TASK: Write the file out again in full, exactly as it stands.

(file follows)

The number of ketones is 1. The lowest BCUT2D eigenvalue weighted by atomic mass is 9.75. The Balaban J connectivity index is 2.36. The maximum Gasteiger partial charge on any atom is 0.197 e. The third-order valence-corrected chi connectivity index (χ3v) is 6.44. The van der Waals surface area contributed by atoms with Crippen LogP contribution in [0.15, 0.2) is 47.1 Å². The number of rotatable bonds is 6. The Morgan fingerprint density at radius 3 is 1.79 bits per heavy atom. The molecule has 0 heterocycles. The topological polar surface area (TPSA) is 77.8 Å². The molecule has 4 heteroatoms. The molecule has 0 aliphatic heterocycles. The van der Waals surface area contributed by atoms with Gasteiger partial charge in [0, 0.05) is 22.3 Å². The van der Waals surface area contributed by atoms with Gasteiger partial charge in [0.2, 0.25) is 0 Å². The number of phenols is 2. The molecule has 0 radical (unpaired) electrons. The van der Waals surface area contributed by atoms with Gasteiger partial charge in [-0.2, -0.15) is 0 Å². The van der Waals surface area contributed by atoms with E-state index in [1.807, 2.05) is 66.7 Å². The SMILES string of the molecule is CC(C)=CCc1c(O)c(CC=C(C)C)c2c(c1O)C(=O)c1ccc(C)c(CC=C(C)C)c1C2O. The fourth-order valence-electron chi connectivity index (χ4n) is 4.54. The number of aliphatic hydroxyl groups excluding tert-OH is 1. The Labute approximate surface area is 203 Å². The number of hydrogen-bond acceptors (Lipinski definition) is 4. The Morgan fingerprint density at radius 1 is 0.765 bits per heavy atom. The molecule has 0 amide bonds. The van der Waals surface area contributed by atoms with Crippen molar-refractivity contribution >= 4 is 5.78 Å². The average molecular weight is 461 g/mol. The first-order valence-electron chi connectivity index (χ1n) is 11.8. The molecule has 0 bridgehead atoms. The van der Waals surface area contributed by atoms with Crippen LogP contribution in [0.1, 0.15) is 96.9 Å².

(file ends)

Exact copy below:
The number of ketones is 1. The lowest BCUT2D eigenvalue weighted by atomic mass is 9.75. The Balaban J connectivity index is 2.36. The maximum Gasteiger partial charge on any atom is 0.197 e. The third-order valence-corrected chi connectivity index (χ3v) is 6.44. The van der Waals surface area contributed by atoms with Crippen LogP contribution in [0.15, 0.2) is 47.1 Å². The number of rotatable bonds is 6. The Morgan fingerprint density at radius 3 is 1.79 bits per heavy atom. The molecule has 0 heterocycles. The topological polar surface area (TPSA) is 77.8 Å². The molecule has 4 heteroatoms. The molecule has 0 aliphatic heterocycles. The van der Waals surface area contributed by atoms with Gasteiger partial charge in [0, 0.05) is 22.3 Å². The van der Waals surface area contributed by atoms with Gasteiger partial charge in [0.2, 0.25) is 0 Å². The number of phenols is 2. The molecule has 0 radical (unpaired) electrons. The van der Waals surface area contributed by atoms with Gasteiger partial charge in [-0.2, -0.15) is 0 Å². The van der Waals surface area contributed by atoms with E-state index in [1.807, 2.05) is 66.7 Å². The SMILES string of the molecule is CC(C)=CCc1c(O)c(CC=C(C)C)c2c(c1O)C(=O)c1ccc(C)c(CC=C(C)C)c1C2O. The fourth-order valence-electron chi connectivity index (χ4n) is 4.54. The number of aliphatic hydroxyl groups excluding tert-OH is 1. The Labute approximate surface area is 203 Å². The number of hydrogen-bond acceptors (Lipinski definition) is 4. The Morgan fingerprint density at radius 1 is 0.765 bits per heavy atom. The molecule has 0 amide bonds. The van der Waals surface area contributed by atoms with Crippen molar-refractivity contribution >= 4 is 5.78 Å². The average molecular weight is 461 g/mol. The first-order valence-electron chi connectivity index (χ1n) is 11.8. The molecule has 0 bridgehead atoms. The van der Waals surface area contributed by atoms with Crippen LogP contribution in [0.1, 0.15) is 96.9 Å².